Illinois Late-Season Bow Buck

IL flat 2019 jan

Today’s guest post from Flatlander, longtime friend of BIG DEER:  

Hey Mike, reporting in on the last week of the Illinois archery season. We’ve had 10 inches of snow dumped upon us, and the deer are still a slave to their stomachs.

I’ve been playing cat and mouse with a buck we’ve called “Captain Hook” for his unique brow tines. He was elusive during the pre-rut and disappeared for almost 6 weeks.  Most recent trail cams at Christmas revealed he was alive and back, moving among our food plots.

Cold temps and flooded low ground had deer on their feet on the warmest part of the day, when I had a close encounter with Captain Hook on New Year’s Eve. A doe below my stand didn’t like what she saw and blew the buck out of the area. Fast forward to this past Saturday night and the big 10 came in again only to wind me from several hundred yards. I’d apparently gotten sloppy on my ritual of scent control.

I went home and washed everything and stored it an ozone container…scrubbed my boots and even cut my hair short and scoured my body before the hunt. I went in as scent free as humanly possible.

An hour before sunset 33 deer came by including 6 nice bucks, one amazing 12-pointer in the mix but no shot.

The last deer to move through was Captain Hook, following a one horn buck in to the sugar beets. This was his one and only mistake this season, and it was my best day afield this year!

As you always say, “Hunt hard and stay after it. Success will come if diligent!”

Good luck to all in the coming year and God bless, Matt “Flatlander” Cheever

Way to stick with it Flatlander, congrats man!

Why Some Bucks Shed Antlers Early

SD shed 1I am hearing reports of bucks shedding their antlers early this year. What causes this?

QDMA biologist Kip Adams points to a couple of things. “Nutrition is important, as bucks in good physical condition generally retain their antlers longer than those who are nutritionally stressed,” he says. “Widespread early antler casting (in your area) may signify a nutritionally stressed herd resulting from too many deer for what the habitat can support.”

Kip says that in northern states, mature bucks typically shed their antlers earlier than younger, smaller deer. “(Older) bucks skip many meals during the breeding season, and those that rut hard may be in poor post-rut condition… even when abundant forage is available for deer. These bucks are choice candidates for early antler casting.”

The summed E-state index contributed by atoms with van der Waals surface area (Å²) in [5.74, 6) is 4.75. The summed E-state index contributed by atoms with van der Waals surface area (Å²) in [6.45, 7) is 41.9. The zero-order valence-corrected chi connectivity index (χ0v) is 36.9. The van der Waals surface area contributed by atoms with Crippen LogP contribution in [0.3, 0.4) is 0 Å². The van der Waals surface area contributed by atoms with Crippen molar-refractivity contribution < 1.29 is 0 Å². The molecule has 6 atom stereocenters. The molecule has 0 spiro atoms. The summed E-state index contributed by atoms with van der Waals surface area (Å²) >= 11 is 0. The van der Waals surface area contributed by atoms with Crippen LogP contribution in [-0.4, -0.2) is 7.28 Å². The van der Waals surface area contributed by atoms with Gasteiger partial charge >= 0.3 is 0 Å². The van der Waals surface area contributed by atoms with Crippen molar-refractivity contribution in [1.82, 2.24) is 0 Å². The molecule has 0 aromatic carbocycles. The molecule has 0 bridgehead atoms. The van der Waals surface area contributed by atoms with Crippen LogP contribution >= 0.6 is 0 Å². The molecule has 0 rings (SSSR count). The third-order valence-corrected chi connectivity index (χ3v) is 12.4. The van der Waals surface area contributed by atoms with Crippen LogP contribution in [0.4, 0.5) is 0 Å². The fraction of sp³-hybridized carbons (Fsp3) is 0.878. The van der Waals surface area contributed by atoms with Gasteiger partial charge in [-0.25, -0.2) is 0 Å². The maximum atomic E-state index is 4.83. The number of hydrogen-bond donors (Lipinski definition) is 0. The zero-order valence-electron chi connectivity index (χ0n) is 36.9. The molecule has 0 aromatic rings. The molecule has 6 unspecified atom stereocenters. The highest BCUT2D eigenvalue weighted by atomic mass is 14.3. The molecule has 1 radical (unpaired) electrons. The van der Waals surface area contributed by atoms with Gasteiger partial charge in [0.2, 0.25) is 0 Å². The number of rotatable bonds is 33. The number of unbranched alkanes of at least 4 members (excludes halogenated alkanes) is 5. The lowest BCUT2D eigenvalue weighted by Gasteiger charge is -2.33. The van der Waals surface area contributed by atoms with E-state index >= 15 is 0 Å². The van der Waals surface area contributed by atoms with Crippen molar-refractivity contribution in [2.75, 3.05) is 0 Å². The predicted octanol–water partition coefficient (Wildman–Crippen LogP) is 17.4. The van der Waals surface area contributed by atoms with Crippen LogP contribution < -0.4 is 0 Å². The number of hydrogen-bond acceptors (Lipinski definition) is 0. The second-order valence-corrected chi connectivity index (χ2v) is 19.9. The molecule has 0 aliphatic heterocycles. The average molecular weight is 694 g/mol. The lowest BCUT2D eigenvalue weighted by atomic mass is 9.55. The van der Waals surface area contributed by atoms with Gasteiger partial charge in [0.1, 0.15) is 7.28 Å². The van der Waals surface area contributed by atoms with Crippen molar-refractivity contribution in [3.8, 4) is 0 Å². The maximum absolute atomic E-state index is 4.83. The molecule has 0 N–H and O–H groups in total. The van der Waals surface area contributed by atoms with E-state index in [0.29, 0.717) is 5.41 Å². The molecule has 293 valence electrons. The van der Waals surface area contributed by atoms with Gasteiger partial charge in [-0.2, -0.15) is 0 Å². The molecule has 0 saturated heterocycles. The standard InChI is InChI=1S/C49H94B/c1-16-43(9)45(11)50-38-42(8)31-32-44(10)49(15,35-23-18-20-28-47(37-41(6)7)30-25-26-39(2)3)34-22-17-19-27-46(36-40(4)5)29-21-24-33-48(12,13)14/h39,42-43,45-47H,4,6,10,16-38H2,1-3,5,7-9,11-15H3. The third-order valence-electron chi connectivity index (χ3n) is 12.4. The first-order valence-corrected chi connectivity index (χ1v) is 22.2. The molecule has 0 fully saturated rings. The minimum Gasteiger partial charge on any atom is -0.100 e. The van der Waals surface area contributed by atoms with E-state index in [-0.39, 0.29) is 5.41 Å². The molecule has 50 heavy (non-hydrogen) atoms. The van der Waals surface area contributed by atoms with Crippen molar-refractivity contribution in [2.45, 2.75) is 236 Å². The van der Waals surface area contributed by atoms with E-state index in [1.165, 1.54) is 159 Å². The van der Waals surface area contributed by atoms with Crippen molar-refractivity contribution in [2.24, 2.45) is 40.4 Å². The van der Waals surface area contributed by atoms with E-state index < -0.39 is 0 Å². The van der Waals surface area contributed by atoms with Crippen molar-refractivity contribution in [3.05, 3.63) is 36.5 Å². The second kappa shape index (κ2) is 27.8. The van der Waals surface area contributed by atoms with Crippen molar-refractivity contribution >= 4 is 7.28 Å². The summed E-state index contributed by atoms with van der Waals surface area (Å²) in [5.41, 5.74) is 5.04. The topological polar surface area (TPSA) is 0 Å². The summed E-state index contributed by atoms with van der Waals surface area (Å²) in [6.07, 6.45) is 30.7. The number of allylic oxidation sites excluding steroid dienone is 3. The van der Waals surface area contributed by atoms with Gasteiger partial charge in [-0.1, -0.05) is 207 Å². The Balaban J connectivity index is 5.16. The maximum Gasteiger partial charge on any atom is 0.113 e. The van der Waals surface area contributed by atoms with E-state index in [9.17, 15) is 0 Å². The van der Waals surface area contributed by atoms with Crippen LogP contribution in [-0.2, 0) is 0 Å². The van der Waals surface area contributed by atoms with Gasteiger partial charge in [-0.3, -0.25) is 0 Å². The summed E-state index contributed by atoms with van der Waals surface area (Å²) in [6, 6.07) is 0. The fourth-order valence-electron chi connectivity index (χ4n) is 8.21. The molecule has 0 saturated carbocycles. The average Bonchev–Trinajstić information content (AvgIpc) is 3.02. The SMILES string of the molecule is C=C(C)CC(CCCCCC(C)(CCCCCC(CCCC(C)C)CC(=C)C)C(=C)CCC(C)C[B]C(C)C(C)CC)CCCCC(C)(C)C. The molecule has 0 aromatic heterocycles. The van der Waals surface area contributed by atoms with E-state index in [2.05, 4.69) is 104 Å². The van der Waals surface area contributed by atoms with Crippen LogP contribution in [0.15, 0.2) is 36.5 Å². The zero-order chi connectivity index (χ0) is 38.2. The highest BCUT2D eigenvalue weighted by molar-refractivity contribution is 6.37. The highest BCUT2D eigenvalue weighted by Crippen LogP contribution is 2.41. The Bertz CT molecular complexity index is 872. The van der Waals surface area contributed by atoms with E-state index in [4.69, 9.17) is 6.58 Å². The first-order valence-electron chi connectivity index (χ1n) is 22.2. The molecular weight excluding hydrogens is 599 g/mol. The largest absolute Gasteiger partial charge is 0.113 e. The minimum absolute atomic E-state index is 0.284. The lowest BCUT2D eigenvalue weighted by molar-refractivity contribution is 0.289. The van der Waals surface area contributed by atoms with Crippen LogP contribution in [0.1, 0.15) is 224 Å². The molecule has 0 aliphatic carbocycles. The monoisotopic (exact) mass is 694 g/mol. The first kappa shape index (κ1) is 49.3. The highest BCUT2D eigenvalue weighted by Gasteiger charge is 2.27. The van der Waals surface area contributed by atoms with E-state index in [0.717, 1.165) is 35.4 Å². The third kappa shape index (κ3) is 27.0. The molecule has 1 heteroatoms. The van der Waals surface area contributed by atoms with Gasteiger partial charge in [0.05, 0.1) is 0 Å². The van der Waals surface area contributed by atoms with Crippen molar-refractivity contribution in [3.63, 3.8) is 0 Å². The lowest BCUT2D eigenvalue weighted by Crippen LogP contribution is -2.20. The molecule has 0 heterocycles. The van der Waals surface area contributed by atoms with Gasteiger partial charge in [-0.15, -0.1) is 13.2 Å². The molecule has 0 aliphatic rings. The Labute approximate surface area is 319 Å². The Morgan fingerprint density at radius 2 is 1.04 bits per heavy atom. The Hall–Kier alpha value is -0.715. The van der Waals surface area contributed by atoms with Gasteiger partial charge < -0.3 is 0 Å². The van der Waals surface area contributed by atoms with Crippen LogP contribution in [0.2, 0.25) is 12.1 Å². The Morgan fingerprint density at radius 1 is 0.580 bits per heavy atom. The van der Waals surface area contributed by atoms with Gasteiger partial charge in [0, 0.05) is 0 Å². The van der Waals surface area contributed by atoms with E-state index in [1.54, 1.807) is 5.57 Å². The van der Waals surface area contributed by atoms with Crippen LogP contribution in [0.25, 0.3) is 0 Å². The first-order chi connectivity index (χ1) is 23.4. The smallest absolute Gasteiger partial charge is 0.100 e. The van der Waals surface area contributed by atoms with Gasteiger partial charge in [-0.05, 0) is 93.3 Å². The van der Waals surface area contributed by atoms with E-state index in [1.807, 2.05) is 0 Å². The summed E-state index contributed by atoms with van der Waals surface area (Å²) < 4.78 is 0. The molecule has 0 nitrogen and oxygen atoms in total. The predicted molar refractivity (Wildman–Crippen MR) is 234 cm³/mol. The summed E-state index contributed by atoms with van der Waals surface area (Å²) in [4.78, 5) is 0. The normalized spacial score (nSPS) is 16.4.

Indiana: 180-Inch Homestead Buck

IN ben andrew 2018Thanks to Ben Andrew for sharing his tremendous 2018 buck from central Indiana.

“Sentimental buck right here,” Ben said. “Shot off the homestead where I grew up, and where my dad taught me years ago with a muzzleloader. Place where I got my first buck 25 years ago.

“My father is my lifelong hunting buddy. He’s getting into his middle 70s, and still after it with me. Unfortunately the land around us is up for sale.”

How much longer Ben and his dad have to hunt the home place is unknown. Many of us face similar uncertainties these days, but we have to stay with it and hunt hard while we still can.

Tale of the tape on Ben’s massive buck: 6-inch bases, 20 inches wide, 14 points, 21 inches of mass on each side, and 11-inch brows. Green score lower 180s.

These are my favorite buck stories, bittersweet but straight from the heart. Great buck Ben, best of luck to you and your dad.

Hunt Tactics for Winter Bucks

iowa lyla 2We have 2 more days to hunt deer this season in Virginia…if you’re still hunting too, try these tips.

Afternoons are always best in late season. Deer move straight from their beds to a cornfield or beans or a thicket or a pasture with weeds–anywhere they can find last scraps of food. When you hunt  a food source, the wind can’t blow back toward a bedding cover or travel lane out, and it can’t swirl out into a field where the does will pop out first. Set up downwind of a trail or funnel where your scent will blow back into a dead zone in the timber where no deer will hopefully come out. If just one doe winds you and starts blowing, you won’t see a buck that night.